Tea is the word used to describe a beverage made from the leaves of the Camellia Sinensis plant in many languages. In other parts of the world cha and chai are used instead. Have you ever wondered why that is? Chá, or 茶, is the word for tea in both Mandarin and Cantonese. Where it evolved from there had a lot to do with where we got our tea from.
The Portuguese were among the first Europeans to purchase tea in bulk from China. They primarily traded from the Cantonese-speaking port of Macao. Tibet, Mongolia, and Russia first encountered tea through caravans over land and so acquired the word chá in much the same fashion. This then evolved into chây or chai in many other languages spoken around the world. The Portuguese princess Catherine of Braganza popularized tea drinking among England’s upper class after her marriage to King Charles II.
Tea by Sea
Dutch traders, on the other hand, most likely encountered the word tê directly through merchants in Fujian Province. The port of Amoy (modern-day Xiamen) would have spoken the Amoy dialect of Southern Minnan Chinese at the time. It was the Dutch who first brought tea to England and even as far away as New Amsterdam, the colonial settlement that would eventually become New York. The Min derivative was retained even when England later began trading directly with Canton (modern-day Guangzhou).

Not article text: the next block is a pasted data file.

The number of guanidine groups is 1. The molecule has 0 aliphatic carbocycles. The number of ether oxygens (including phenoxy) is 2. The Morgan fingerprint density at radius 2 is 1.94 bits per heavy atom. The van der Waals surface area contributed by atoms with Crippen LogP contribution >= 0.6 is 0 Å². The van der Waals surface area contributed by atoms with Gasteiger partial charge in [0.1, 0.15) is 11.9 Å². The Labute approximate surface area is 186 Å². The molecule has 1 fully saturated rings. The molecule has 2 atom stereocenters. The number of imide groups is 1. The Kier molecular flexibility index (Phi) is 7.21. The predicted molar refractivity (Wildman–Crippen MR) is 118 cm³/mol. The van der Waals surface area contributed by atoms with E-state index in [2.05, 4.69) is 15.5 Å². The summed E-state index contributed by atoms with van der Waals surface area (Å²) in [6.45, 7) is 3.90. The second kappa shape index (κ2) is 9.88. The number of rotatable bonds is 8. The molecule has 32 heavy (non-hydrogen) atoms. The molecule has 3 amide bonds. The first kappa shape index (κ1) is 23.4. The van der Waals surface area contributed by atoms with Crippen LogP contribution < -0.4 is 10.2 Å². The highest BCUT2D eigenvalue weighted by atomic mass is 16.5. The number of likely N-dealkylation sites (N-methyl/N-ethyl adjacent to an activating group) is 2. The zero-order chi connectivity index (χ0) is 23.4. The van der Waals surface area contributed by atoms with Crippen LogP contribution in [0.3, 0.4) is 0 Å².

Of course, there are always outliers that don’t seem to follow the same path as most other languages. The word for tea in Polish is
A note about chai: It does, in fact, mean tea. When we order chai tea at Starbucks, we’re technically asking for